In cities, taxis are available for short and long distance trip. In some places like Cebu or usually in the provinces, they are usually controlled and honest. It is always beneficial to note their plate numbers for your own safety.

When riding a jeepney, multicab or tricycle, it is advisable to leave your valuables in a safe place, or avoid wearing authentic jewelries.  Due to the dire poverty of the country, public transportation is not immune to hold-ups or robbery.

Jeepneys evolved from the period when the US armies ran the country. They’re an offshoot of the military army jeeps. Jeepneys are an object of attraction; Filipinos have made them their own by painting them colorful unique folk art and decorating them with religious relics and paraphernalia.


It is advisable to avoid salads because the warm climate is a haven for bacteria to breed and it is safer to eat cooked or boiled vegetables or lightly steamed. Drink bottled water and avoid ice on drinks. Just in case, make sure you keep laxatives or Anti-diarrhea tablets with you at all times.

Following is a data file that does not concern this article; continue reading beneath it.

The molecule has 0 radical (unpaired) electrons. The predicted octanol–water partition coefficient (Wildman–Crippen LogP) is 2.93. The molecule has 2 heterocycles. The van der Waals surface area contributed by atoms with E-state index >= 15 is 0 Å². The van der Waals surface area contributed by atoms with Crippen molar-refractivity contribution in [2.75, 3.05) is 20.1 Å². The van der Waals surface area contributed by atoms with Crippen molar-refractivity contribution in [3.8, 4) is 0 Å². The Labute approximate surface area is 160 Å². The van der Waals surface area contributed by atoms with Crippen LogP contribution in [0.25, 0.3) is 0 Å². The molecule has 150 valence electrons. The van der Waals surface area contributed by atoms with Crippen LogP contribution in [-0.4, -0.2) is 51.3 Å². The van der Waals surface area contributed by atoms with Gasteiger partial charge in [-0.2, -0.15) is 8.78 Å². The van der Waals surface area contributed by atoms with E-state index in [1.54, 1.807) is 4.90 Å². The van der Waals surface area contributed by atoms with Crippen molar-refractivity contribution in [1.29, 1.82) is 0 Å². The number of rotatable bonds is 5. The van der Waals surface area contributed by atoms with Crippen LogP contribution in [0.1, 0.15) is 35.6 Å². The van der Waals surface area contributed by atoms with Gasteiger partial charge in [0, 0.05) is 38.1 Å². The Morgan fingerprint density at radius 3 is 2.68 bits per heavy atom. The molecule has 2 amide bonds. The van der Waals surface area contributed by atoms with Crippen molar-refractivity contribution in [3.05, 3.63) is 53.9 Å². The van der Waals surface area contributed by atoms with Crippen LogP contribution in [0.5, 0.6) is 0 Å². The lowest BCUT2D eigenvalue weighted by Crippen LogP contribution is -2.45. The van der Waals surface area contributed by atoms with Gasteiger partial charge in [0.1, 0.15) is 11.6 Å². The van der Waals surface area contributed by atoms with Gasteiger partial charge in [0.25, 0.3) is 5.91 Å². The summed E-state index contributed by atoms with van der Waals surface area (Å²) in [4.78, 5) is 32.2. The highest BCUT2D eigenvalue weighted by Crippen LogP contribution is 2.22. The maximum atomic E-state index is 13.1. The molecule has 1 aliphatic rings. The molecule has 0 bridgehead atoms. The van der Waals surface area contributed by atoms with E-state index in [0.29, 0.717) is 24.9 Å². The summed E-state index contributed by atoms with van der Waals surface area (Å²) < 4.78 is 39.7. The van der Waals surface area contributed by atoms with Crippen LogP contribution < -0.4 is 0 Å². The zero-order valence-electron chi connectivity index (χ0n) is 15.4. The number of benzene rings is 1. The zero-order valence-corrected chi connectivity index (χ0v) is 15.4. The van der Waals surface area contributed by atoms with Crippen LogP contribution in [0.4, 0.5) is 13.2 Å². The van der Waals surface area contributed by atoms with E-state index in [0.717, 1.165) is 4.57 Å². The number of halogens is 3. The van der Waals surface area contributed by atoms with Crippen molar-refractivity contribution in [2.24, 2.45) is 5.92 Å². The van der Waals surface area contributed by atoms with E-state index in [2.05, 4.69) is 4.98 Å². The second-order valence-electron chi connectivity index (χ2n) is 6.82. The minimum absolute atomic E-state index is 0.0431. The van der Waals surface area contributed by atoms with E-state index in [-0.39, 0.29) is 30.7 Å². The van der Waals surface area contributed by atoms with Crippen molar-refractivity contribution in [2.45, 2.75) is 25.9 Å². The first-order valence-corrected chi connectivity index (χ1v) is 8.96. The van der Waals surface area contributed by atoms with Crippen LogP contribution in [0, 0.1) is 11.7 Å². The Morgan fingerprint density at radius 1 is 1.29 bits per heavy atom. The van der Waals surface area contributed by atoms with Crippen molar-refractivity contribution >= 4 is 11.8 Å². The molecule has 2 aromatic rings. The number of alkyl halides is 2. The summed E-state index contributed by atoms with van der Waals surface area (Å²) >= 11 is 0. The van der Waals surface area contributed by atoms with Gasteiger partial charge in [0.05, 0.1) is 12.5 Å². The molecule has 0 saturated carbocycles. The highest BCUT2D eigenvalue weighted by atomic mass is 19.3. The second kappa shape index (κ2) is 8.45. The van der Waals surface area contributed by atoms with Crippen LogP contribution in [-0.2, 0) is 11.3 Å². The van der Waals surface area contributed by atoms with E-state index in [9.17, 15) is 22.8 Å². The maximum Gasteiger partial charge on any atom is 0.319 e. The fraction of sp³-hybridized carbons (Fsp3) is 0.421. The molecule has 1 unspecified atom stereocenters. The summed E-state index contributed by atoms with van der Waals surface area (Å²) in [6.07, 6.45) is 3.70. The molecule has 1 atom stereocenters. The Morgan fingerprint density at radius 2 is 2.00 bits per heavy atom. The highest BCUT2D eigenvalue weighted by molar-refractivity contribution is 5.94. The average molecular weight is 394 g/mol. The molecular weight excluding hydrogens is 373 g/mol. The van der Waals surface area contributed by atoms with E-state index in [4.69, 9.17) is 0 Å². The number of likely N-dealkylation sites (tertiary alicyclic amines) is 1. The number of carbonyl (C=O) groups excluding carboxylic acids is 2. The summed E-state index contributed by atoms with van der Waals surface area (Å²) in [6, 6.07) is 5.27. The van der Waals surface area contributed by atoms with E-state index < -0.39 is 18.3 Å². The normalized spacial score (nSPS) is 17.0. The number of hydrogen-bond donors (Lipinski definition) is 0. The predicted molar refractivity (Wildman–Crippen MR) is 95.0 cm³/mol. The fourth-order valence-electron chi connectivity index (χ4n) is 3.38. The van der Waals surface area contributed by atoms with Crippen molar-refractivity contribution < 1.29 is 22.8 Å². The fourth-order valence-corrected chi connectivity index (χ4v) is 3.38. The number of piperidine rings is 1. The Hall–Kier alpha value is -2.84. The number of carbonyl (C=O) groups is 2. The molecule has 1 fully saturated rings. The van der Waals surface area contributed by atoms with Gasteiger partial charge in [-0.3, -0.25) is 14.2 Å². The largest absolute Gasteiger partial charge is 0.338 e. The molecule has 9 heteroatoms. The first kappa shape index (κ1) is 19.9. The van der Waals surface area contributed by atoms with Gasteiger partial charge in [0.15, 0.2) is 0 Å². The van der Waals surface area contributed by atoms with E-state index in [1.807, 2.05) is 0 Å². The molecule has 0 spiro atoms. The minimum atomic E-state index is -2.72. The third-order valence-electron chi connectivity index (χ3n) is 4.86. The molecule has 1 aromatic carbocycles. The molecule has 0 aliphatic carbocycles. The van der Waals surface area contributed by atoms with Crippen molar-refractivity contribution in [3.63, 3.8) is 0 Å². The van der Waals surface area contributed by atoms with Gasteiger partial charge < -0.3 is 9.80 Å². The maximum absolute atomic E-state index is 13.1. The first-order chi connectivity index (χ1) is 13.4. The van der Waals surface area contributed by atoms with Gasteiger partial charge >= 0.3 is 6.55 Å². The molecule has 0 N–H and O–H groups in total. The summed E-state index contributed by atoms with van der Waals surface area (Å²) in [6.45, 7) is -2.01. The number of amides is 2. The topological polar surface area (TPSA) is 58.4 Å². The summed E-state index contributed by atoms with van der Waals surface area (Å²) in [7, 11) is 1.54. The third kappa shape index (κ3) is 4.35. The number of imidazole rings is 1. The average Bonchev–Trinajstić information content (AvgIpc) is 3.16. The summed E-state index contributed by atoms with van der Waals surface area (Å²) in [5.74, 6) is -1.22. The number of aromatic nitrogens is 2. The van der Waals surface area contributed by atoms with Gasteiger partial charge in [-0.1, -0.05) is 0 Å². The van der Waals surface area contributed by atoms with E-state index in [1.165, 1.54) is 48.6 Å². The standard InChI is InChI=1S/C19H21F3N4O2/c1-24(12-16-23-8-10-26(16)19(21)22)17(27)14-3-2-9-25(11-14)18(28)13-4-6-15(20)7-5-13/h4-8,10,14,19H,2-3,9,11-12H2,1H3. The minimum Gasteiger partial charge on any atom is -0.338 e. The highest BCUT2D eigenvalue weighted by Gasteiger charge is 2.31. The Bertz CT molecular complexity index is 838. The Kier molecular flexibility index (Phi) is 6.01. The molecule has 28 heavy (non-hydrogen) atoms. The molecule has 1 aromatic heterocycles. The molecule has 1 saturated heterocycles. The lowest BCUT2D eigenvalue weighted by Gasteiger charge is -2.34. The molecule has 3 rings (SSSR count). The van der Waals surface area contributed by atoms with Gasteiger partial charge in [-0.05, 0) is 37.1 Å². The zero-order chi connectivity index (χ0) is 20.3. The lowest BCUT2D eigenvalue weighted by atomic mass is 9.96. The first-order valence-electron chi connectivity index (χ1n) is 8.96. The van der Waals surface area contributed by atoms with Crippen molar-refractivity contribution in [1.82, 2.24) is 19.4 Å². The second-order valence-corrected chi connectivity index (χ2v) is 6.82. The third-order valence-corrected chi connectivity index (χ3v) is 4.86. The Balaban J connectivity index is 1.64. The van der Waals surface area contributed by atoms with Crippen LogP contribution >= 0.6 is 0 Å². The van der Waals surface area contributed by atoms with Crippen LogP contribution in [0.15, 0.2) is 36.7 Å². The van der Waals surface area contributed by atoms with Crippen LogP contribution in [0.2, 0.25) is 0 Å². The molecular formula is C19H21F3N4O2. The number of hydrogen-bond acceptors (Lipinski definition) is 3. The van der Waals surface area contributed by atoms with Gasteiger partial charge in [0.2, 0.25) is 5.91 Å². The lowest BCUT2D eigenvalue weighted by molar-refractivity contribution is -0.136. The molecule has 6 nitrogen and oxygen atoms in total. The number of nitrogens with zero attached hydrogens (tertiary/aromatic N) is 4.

Public Toilets:

It is rare to find clean public toilets especially in the rural areas. Take a roll of toilet paper, with you at all time and if possible, hand sanitizer. Most hotels don’t offer hot water unless you go to 4-5 star hotels, although when you take a shower during noon time, the water is usually warm anyway because of the natural solar heat.


Tipping is usually expected in the Philippine for services rendered, usually for the amount of $1-5.00 is acceptable.

I have many tips and secrets to share with you, but these top my list and should make your visit unforgettable.

Til’ then, Bon Voyage!